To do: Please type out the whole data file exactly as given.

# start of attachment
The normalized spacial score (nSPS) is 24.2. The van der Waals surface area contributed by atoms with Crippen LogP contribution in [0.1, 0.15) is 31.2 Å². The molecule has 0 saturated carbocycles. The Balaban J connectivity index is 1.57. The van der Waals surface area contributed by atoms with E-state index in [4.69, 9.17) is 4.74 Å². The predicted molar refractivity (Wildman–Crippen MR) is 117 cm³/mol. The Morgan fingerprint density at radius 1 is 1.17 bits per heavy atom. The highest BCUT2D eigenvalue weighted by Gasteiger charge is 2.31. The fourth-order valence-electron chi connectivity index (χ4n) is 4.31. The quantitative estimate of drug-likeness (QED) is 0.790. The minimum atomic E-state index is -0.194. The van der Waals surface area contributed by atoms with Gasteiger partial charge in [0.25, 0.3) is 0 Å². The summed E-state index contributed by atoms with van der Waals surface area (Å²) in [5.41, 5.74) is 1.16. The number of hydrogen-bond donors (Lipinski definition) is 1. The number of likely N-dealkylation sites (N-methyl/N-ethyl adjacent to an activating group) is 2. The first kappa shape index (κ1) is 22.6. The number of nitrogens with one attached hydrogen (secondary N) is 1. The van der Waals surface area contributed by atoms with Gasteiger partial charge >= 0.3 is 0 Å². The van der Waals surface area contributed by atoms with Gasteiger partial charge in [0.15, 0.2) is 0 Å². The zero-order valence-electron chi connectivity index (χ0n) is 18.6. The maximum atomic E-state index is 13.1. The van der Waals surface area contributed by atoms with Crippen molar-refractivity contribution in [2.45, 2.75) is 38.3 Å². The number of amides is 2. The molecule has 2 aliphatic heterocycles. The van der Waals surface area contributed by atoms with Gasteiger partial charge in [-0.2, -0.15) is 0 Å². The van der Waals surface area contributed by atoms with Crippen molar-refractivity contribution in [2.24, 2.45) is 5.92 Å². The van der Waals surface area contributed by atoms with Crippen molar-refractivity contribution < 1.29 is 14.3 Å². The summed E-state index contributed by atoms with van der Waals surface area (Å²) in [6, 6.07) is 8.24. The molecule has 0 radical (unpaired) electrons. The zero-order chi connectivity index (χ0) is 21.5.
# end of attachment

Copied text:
The normalized spacial score (nSPS) is 24.2. The van der Waals surface area contributed by atoms with Crippen LogP contribution in [0.1, 0.15) is 31.2 Å². The molecule has 0 saturated carbocycles. The Balaban J connectivity index is 1.57. The van der Waals surface area contributed by atoms with E-state index in [4.69, 9.17) is 4.74 Å². The predicted molar refractivity (Wildman–Crippen MR) is 117 cm³/mol. The Morgan fingerprint density at radius 1 is 1.17 bits per heavy atom. The highest BCUT2D eigenvalue weighted by Gasteiger charge is 2.31. The fourth-order valence-electron chi connectivity index (χ4n) is 4.31. The quantitative estimate of drug-likeness (QED) is 0.790. The minimum atomic E-state index is -0.194. The van der Waals surface area contributed by atoms with Gasteiger partial charge in [0.25, 0.3) is 0 Å². The summed E-state index contributed by atoms with van der Waals surface area (Å²) in [5.41, 5.74) is 1.16. The number of hydrogen-bond donors (Lipinski definition) is 1. The number of likely N-dealkylation sites (N-methyl/N-ethyl adjacent to an activating group) is 2. The first kappa shape index (κ1) is 22.6. The number of nitrogens with one attached hydrogen (secondary N) is 1. The van der Waals surface area contributed by atoms with Gasteiger partial charge >= 0.3 is 0 Å². The van der Waals surface area contributed by atoms with Gasteiger partial charge in [0.15, 0.2) is 0 Å². The zero-order valence-electron chi connectivity index (χ0n) is 18.6. The maximum atomic E-state index is 13.1. The van der Waals surface area contributed by atoms with Crippen molar-refractivity contribution in [2.45, 2.75) is 38.3 Å². The number of amides is 2. The molecule has 2 aliphatic heterocycles. The van der Waals surface area contributed by atoms with Gasteiger partial charge in [-0.2, -0.15) is 0 Å². The van der Waals surface area contributed by atoms with Crippen molar-refractivity contribution in [2.24, 2.45) is 5.92 Å². The van der Waals surface area contributed by atoms with Crippen molar-refractivity contribution < 1.29 is 14.3 Å². The summed E-state index contributed by atoms with van der Waals surface area (Å²) in [6, 6.07) is 8.24. The molecule has 0 radical (unpaired) electrons. The zero-order chi connectivity index (χ0) is 21.5.